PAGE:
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Man who helps the blind see

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A journey from truck porter to ‘Drushti Doot’.

Lakhs of tribals, Dalits and economically backward classes are able to see only because Sakib Gore persuaded them to undergo cataract surgery as their vision was impaired and helped restore their sight

Mumbai : The desire for name, fame and game is the motivating factor for most people to do their best. But there are those who want to work for the satisfaction they derive from it and even pay out of their pocket to accomplish it. Sakib Gore, a resident of Badlapurgaon is one such. For 26 years, he has helped the partially blind and those on the verge of losing their sight.


Known as ‘Drushti Doot’ (giver of sight), he was recently honoured with the Dr Babasaheb Ambedkar Samaj Bhushan award by the social justice ministry, the highest award given by the state government to those working for the upliftment of the oppressed and depressed classes of society.

Lakhs of tribals, Dalits and economically backward classes are able to see only because Sakib persuaded them to undergo cataract surgery as their vision was impaired and helped restore their sight. For Sakib, seeing the joy on the face of one who can see is more important than any award.

So how did Sakib go from being truck porter to ‘Drushti Doot’? “It was 1986 or ’87 when I was just 17 or 18. We are five brothers and one sister. I had no interest in education and dropped out of school after seventh grade and took on family responsibility. I started work with a Kothari mamu (uncle) as cleaner on his truck. I worked to load and unload heavy goods in the market, which brought in an additional Rs 80-90 per day. I think I earned Rs 120 per day. If I managed Rs 200 per day, it was a big deal for me as I was the only member of the family who began earning at such a young age.”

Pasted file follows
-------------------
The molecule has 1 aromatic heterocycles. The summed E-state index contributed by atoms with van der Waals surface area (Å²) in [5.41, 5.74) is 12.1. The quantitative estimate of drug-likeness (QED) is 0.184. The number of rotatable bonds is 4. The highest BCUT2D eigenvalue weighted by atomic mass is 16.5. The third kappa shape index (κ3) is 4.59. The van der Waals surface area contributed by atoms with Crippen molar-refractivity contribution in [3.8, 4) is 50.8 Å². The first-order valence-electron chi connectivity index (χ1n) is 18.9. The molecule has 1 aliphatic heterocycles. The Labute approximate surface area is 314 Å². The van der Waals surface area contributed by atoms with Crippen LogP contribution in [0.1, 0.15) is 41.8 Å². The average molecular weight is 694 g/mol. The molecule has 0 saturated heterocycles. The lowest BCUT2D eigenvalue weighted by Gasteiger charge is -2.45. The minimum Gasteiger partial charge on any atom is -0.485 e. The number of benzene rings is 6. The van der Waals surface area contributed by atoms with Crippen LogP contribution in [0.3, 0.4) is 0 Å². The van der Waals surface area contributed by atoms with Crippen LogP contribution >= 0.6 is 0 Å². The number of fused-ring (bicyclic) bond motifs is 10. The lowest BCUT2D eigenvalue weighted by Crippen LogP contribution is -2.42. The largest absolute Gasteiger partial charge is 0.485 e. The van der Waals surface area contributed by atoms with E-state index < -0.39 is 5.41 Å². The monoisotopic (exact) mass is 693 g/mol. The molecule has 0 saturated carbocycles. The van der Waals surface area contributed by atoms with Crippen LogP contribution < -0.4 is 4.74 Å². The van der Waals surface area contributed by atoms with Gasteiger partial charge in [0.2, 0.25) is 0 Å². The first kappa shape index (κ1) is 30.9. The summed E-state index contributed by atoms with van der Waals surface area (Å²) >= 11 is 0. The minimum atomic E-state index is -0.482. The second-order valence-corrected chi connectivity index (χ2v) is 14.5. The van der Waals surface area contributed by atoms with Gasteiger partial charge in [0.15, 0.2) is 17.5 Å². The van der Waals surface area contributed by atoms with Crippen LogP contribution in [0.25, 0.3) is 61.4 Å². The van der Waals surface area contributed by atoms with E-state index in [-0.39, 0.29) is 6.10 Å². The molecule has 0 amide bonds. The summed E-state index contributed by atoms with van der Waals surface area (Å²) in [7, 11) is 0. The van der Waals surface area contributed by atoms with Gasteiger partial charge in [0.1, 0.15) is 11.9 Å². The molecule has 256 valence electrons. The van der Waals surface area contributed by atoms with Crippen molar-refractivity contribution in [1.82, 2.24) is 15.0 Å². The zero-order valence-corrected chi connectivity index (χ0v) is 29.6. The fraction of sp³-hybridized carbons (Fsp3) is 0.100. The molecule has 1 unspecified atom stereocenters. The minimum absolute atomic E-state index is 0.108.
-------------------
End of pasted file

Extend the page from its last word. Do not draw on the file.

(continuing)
Sakib’s father had left home in 1967 and has not returned till date. So young Sakib’s earnings helped the family meet its day-to-day needs. “Kothari offered one vada paav a day for unloading trucks and that was more than enough for me,” says Sakib.

Then one day, his mother took him along to visit their neighbour, an old woman who was dying. She had been born blind. She had never seen the beauty of nature, nor her husband, sons and grandsons. She recognised them by touch. “She was dying but there was no pain on her face.  On the other hand, I met another old man on his deathbed, who was very anxious and afraid. He wanted to live.”

“I asked my mother the difference between these two persons. She explained, as the woman had never seen the beauty of nature, everything was probably dark in her world. Her journey was from darkness to darkness, so there was no anxiety. However, the man had enjoyed life, had seen the world and hence he was not ready to leave our beautiful earth. That day, for the first time I understood the importance of sight. This had an impact on my life and ever since, I have worked for blind and semi-blind people,” Sakib said.

Sakib began to organise eye-care camps in 1992, and as of today, his work takes him to 1,217 villages and tribal pada-wastis across Thane district. So far, more than seven lakh have benefitted from his camps — 7,81,356 people, to be precise. Over 40,103 have been operated for cataract and 5,88,638 people have received spectacles.

“We ensure good quality spects are given to people, we have given away frameless spects, which cost about Rs 1,200 in the market. No non-governmental organisation (NGO) or government hospitals offer these,” said Sakib.

Sakib does not have the backing of any NGO or trust. “I don’t need financial support from the government or the public. I have refused funds from international donors when I was felicitated at London and organisers wanted to pitch in. God has given me a lot. I have my business which gives me enough money to spend for the needy,” says Sakib.

Padsha, a resident of Getwadipada says, “I was blind for 10 years. I would stand at the window to feel the rain and would try to imagine raindrops by putting my hands outside the window. I was operated in 1997. The operation was a success. I was so eager to see my grandsons after the surgery that after informing doctors, I walked 33 kilometres to reach home.